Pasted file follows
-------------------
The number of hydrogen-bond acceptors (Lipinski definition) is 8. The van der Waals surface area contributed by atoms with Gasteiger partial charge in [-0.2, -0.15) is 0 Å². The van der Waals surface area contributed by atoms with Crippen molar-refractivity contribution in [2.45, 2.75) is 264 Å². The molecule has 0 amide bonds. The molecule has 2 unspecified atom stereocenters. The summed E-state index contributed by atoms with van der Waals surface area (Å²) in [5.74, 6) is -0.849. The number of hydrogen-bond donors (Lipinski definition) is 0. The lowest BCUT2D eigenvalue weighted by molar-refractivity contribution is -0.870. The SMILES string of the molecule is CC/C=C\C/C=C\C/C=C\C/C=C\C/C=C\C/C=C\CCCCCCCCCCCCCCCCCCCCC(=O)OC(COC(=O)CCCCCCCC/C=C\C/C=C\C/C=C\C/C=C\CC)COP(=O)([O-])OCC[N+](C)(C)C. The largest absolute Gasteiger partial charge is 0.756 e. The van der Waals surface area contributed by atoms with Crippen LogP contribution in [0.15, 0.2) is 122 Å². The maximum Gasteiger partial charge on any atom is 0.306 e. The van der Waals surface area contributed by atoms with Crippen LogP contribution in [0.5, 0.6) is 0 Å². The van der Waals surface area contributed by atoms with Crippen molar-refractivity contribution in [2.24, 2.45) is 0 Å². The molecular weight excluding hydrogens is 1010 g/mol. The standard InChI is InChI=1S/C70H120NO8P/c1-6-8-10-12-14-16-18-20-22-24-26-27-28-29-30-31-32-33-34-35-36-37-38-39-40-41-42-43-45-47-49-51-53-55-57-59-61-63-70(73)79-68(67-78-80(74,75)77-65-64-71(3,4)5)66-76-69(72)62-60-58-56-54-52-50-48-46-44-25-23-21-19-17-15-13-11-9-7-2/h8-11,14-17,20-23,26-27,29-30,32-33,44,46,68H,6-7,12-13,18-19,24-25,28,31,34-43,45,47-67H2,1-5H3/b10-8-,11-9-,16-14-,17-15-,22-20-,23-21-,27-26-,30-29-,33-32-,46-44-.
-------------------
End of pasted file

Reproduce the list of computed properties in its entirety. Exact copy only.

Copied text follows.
The number of hydrogen-bond acceptors (Lipinski definition) is 8. The van der Waals surface area contributed by atoms with Gasteiger partial charge in [-0.2, -0.15) is 0 Å². The van der Waals surface area contributed by atoms with Crippen molar-refractivity contribution in [2.45, 2.75) is 264 Å². The molecule has 0 amide bonds. The molecule has 2 unspecified atom stereocenters. The summed E-state index contributed by atoms with van der Waals surface area (Å²) in [5.74, 6) is -0.849. The number of hydrogen-bond donors (Lipinski definition) is 0. The lowest BCUT2D eigenvalue weighted by molar-refractivity contribution is -0.870. The SMILES string of the molecule is CC/C=C\C/C=C\C/C=C\C/C=C\C/C=C\C/C=C\CCCCCCCCCCCCCCCCCCCCC(=O)OC(COC(=O)CCCCCCCC/C=C\C/C=C\C/C=C\C/C=C\CC)COP(=O)([O-])OCC[N+](C)(C)C. The largest absolute Gasteiger partial charge is 0.756 e. The van der Waals surface area contributed by atoms with Crippen LogP contribution in [0.15, 0.2) is 122 Å². The maximum Gasteiger partial charge on any atom is 0.306 e. The van der Waals surface area contributed by atoms with Crippen LogP contribution in [0.5, 0.6) is 0 Å². The van der Waals surface area contributed by atoms with Crippen molar-refractivity contribution in [2.24, 2.45) is 0 Å². The molecular weight excluding hydrogens is 1010 g/mol. The standard InChI is InChI=1S/C70H120NO8P/c1-6-8-10-12-14-16-18-20-22-24-26-27-28-29-30-31-32-33-34-35-36-37-38-39-40-41-42-43-45-47-49-51-53-55-57-59-61-63-70(73)79-68(67-78-80(74,75)77-65-64-71(3,4)5)66-76-69(72)62-60-58-56-54-52-50-48-46-44-25-23-21-19-17-15-13-11-9-7-2/h8-11,14-17,20-23,26-27,29-30,32-33,44,46,68H,6-7,12-13,18-19,24-25,28,31,34-43,45,47-67H2,1-5H3/b10-8-,11-9-,16-14-,17-15-,22-20-,23-21-,27-26-,30-29-,33-32-,46-44-.